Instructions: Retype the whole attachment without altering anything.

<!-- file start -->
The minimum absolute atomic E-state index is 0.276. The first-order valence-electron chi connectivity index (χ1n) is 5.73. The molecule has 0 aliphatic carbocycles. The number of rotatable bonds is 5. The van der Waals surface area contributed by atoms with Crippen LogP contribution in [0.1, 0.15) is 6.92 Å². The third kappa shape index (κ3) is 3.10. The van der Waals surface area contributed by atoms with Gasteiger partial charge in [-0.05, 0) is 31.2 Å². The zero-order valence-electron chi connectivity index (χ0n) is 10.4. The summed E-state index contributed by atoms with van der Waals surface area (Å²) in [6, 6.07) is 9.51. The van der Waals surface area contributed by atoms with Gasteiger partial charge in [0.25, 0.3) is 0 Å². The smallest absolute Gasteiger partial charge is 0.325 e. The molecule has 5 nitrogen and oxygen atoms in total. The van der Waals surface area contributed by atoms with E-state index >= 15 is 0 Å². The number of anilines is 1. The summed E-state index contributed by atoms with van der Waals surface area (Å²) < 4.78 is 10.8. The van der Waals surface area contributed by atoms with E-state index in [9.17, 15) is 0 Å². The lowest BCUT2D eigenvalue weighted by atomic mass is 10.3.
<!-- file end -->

The minimum absolute atomic E-state index is 0.276. The first-order valence-electron chi connectivity index (χ1n) is 5.73. The molecule has 0 aliphatic carbocycles. The number of rotatable bonds is 5. The van der Waals surface area contributed by atoms with Crippen LogP contribution in [0.1, 0.15) is 6.92 Å². The third kappa shape index (κ3) is 3.10. The van der Waals surface area contributed by atoms with Gasteiger partial charge in [-0.05, 0) is 31.2 Å². The zero-order valence-electron chi connectivity index (χ0n) is 10.4. The summed E-state index contributed by atoms with van der Waals surface area (Å²) in [6, 6.07) is 9.51. The van der Waals surface area contributed by atoms with Gasteiger partial charge in [0.25, 0.3) is 0 Å². The smallest absolute Gasteiger partial charge is 0.325 e. The molecule has 5 nitrogen and oxygen atoms in total. The van der Waals surface area contributed by atoms with E-state index >= 15 is 0 Å². The number of anilines is 1. The summed E-state index contributed by atoms with van der Waals surface area (Å²) < 4.78 is 10.8. The van der Waals surface area contributed by atoms with E-state index in [9.17, 15) is 0 Å². The lowest BCUT2D eigenvalue weighted by atomic mass is 10.3.